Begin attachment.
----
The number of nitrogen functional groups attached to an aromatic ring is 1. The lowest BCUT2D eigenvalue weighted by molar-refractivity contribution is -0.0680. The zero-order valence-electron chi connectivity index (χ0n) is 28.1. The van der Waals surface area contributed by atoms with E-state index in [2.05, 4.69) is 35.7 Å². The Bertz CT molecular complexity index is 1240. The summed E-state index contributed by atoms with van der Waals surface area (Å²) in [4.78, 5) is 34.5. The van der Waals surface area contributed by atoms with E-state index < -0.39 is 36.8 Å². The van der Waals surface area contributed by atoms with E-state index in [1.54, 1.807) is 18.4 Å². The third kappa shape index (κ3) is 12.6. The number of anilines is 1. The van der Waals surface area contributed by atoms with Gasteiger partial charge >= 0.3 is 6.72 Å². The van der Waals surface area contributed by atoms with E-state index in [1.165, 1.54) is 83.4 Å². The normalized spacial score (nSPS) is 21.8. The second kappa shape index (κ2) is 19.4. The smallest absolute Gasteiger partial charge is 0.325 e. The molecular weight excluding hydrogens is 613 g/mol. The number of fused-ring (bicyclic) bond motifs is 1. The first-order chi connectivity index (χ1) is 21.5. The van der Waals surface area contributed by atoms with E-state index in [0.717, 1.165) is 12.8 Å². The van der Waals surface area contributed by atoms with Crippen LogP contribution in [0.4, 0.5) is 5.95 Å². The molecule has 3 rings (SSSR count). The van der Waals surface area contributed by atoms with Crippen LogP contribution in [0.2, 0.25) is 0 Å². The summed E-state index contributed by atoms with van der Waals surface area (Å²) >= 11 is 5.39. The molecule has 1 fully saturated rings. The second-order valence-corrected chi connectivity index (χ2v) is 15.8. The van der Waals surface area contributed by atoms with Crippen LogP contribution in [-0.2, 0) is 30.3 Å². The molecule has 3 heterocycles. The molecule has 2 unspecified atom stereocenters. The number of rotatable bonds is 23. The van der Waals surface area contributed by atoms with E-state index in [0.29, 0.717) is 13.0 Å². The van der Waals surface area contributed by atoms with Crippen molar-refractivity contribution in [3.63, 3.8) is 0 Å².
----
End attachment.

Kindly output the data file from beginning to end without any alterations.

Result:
The number of nitrogen functional groups attached to an aromatic ring is 1. The lowest BCUT2D eigenvalue weighted by molar-refractivity contribution is -0.0680. The zero-order valence-electron chi connectivity index (χ0n) is 28.1. The van der Waals surface area contributed by atoms with E-state index in [2.05, 4.69) is 35.7 Å². The Bertz CT molecular complexity index is 1240. The summed E-state index contributed by atoms with van der Waals surface area (Å²) in [4.78, 5) is 34.5. The van der Waals surface area contributed by atoms with E-state index < -0.39 is 36.8 Å². The van der Waals surface area contributed by atoms with E-state index in [1.54, 1.807) is 18.4 Å². The third kappa shape index (κ3) is 12.6. The number of anilines is 1. The van der Waals surface area contributed by atoms with Gasteiger partial charge >= 0.3 is 6.72 Å². The van der Waals surface area contributed by atoms with E-state index in [1.165, 1.54) is 83.4 Å². The normalized spacial score (nSPS) is 21.8. The second kappa shape index (κ2) is 19.4. The smallest absolute Gasteiger partial charge is 0.325 e. The molecular weight excluding hydrogens is 613 g/mol. The number of fused-ring (bicyclic) bond motifs is 1. The first-order chi connectivity index (χ1) is 21.5. The van der Waals surface area contributed by atoms with E-state index in [0.717, 1.165) is 12.8 Å². The van der Waals surface area contributed by atoms with Crippen LogP contribution in [0.4, 0.5) is 5.95 Å². The molecule has 3 rings (SSSR count). The van der Waals surface area contributed by atoms with Crippen LogP contribution in [0.2, 0.25) is 0 Å². The summed E-state index contributed by atoms with van der Waals surface area (Å²) >= 11 is 5.39. The molecule has 1 fully saturated rings. The second-order valence-corrected chi connectivity index (χ2v) is 15.8. The van der Waals surface area contributed by atoms with Crippen LogP contribution in [-0.2, 0) is 30.3 Å². The molecule has 3 heterocycles. The molecule has 2 unspecified atom stereocenters. The number of rotatable bonds is 23. The van der Waals surface area contributed by atoms with E-state index in [0.29, 0.717) is 13.0 Å². The van der Waals surface area contributed by atoms with Crippen molar-refractivity contribution in [3.63, 3.8) is 0 Å².